photo from CNN
As we’re all recovering from Broadway’s biggest night of the year, we here at Curtain Call revisited our readers’ Tony predictions. Overall, our readers guessed 11 out of the total 26 categories correctly! The biggest surprise to the readers? To Kill a Mockingbird brought home far fewer trophies than expected. However, the readers saw the Hadestown sweep from a mile away. See below for the breakdown on what we got right, and what surprised us at the ceremony.
Thanks for joining us this year in our predictions, and for following along Alecia and Moira’s coverage on Instagram and Twitter! We’ve had such a great time celebrating the Tony Awards with you and we can’t wait for next year.
Ain’t Too Proud
Verdict: correct! To no one’s surprise, the powerhouse folk jazz musical swept, culminating in a Best Musical win.
What the Constitution Means to Me
Verdict: correct! With the absence of a To Kill a Mockingbird Best Play nomination, many of us were a little unsure which play would take home the top honor of the night (and pointed out the snub when we asked!), but ultimately, The Ferryman triumphed both in our hearts and the envelope.
Best Revival of a Musical
Kiss Me, Kate
Verdict: correct! We had a 50/50 shot on this one, and while we didn’t place bets like Andrew Rannells and Sutton Foster, our guess was right: Oklahoma! won Best Revival.
Best Revival of a Play
All My Sons
The Boys in the Band
The Waverly Gallery
Verdict: correct! The Boys in the Band was a favorite for many this season, and its Tony win and the touching acceptance speech from author Matt Crowley solidified its place in our hearts forever.
Best Performance by an Actor in a Leading Role in a Musical
Brooks Ashmanskas, The Prom
Derrick Baskin, Ain’t Too Proud
Alex Brightman, Beetlejuice
Damon Daunno, Oklahoma!
Santino Fontana, Tootsie
Verdict: incorrect. Unfortunately, this award didn’t go to the hilarious and lovable Alex Brightman, who wowed audiences with “The Whole Being Dead Thing” earlier in the night, like we all hoped. Santino Fontana, who plays the titular character in Tootsie, ended up with the trophy. This is disheartening to all of us who pointed out the transphobia, sexism, and other problematic elements to no avail this season, but we want to extend our congratulations to all the other incredible nominees in this category.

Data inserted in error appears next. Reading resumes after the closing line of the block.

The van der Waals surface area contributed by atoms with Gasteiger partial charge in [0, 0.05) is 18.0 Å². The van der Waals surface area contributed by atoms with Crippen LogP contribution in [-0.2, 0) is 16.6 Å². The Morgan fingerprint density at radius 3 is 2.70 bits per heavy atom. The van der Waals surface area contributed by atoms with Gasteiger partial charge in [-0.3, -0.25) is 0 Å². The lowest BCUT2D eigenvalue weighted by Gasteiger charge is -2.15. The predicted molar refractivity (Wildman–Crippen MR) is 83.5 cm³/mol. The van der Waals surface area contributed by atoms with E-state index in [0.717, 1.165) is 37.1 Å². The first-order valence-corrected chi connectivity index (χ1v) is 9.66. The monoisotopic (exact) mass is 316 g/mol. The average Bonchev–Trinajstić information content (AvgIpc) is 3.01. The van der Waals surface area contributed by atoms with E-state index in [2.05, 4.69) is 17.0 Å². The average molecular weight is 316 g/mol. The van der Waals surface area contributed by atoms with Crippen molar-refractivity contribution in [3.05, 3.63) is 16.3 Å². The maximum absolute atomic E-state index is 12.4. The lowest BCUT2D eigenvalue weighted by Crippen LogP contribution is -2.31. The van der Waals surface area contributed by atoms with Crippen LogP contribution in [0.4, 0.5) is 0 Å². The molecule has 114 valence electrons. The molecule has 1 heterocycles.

Best Performance by an Actress in a Leading Role in a Musical
Stephanie J. Block, The Cher Show
Caitlin Kinnunen, The Prom
Beth Leavel, The Prom
Eva Noblezada, Hadestown
Kelli O’Hara, Kiss Me Kate
Verdict: incorrect. However, this was a fantastic category with many incredible women nominated and we’re happy that Stephanie J. Block went home with a win for her performance as Cher! This is also very heartening to all of us who were rooting for her in 2017 for Falsettos.
Best Performance by an Actor in a Leading Role in a Play
Paddy Considine, The Ferryman
Bryan Cranston, Network
Jeff Daniels, To Kill a Mockingbird
Adam Driver, Burn This
Jeremy Pope, Choir Boy
Verdict: incorrect. It was a surprisingly uneventful night for To Kill a Mockingbird, which many of us thought would take home a multitude of awards, including this one for Jeff Daniels’ impressive performance as the iconic Atticus Finch. However, in the end, it went to Bryan Cranston for Network, whose powerful speech credited the media. “The media is not the enemy of the people,” he declared, “demagoguery is the enemy of the people.”
Best Performance by an Actress in a Leading Role in a Play
Annette Bening, All My Sons
Laura Donnelly, The Ferryman
Elaine May, The Waverly Gallery
Janet McTeer, Bernhardt/Hamlet
Laurie Metcalf, Hillary and Clinton
Heidi Shreck, What the Constitution Means to Me
Verdict: incorrect. This was another surprise; Laurie Metcalf has been a frequent winner over the past few years, but Elaine May is a wonderful actress as well and we’re very thrilled that her performance (doubly impressive for an octogenarian!)
Best Book of a Musical
Dominique Morisseau, Ain’t Too Proud
Scott Brown and Anthony King, Beetlejuice
Anais Mitchell, Hadestown
Bob Martin and Chad Beguelin, The Prom
Robert Horn, Tootsie
Verdict: incorrect. Another unfortunate win for Tootsie, whose offensive material has been given the honor over musicals that respectfully amplify voices of women, people of color, and queer folks.
Best Original Score Written for the Theatre
Joe Iconis, Be More Chill
Eddie Perfect, Beetlejuice
Anais Mitchell, Hadestown
Matthew Sklar and Chad Beguelin, The Prom
Adam Guettel, To Kill a Mockingbird
David Yazbek, Tootsie
Verdict: correct. No surprises here! We’re thrilled that Anais won and Hadestown had another victory. Plus, after the performance of “Wait for Me,” no one could argue that they truly do have the best score of the season.
Best Direction of a Musical
Rachel Chavkin, Hadestown
Scott Ellis, Tootsie
Daniel Fish, Oklahoma!
Des McAnuff, Ain’t Too Proud
Casey Nicholaw, The Prom
Verdict: correct. Again, not a surprise, but we’re really pleased! And it was so touching that Rachel pointed out the lack of diversity in her category (in a season with 34 new shows, she was the only female director) and challenged the industry to solve the hegemony of nominees.
Best Direction of a Play
Rupert Goold, Ink
Sam Mendes, The Ferryman
Bartlett Sher, To Kill a Mockingbird
Ivo van Hove, Network
George C. Wolfe, Gary